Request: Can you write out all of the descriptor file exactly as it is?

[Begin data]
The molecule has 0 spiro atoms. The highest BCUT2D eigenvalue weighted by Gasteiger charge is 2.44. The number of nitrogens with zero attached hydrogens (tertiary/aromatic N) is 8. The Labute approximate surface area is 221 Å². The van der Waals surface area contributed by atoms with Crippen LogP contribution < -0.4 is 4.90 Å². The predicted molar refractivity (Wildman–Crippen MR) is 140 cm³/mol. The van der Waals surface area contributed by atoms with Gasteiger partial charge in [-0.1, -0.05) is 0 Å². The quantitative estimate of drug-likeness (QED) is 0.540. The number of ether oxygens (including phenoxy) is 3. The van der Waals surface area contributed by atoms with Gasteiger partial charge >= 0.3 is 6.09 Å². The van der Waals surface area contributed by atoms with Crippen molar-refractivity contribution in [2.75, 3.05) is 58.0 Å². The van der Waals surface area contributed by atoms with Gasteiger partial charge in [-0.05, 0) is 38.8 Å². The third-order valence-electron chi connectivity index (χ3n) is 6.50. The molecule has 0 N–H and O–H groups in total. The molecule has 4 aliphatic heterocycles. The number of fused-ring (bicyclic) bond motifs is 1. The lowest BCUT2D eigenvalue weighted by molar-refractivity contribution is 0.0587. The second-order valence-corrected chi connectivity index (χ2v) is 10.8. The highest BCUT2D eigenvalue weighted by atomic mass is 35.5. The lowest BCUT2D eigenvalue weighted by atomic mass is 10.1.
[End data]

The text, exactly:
The molecule has 0 spiro atoms. The highest BCUT2D eigenvalue weighted by Gasteiger charge is 2.44. The number of nitrogens with zero attached hydrogens (tertiary/aromatic N) is 8. The Labute approximate surface area is 221 Å². The van der Waals surface area contributed by atoms with Crippen LogP contribution < -0.4 is 4.90 Å². The predicted molar refractivity (Wildman–Crippen MR) is 140 cm³/mol. The van der Waals surface area contributed by atoms with Gasteiger partial charge in [-0.1, -0.05) is 0 Å². The quantitative estimate of drug-likeness (QED) is 0.540. The number of ether oxygens (including phenoxy) is 3. The van der Waals surface area contributed by atoms with Gasteiger partial charge >= 0.3 is 6.09 Å². The van der Waals surface area contributed by atoms with Crippen molar-refractivity contribution in [2.75, 3.05) is 58.0 Å². The van der Waals surface area contributed by atoms with Gasteiger partial charge in [-0.05, 0) is 38.8 Å². The third-order valence-electron chi connectivity index (χ3n) is 6.50. The molecule has 0 N–H and O–H groups in total. The molecule has 4 aliphatic heterocycles. The number of fused-ring (bicyclic) bond motifs is 1. The lowest BCUT2D eigenvalue weighted by molar-refractivity contribution is 0.0587. The second-order valence-corrected chi connectivity index (χ2v) is 10.8. The highest BCUT2D eigenvalue weighted by atomic mass is 35.5. The lowest BCUT2D eigenvalue weighted by atomic mass is 10.1.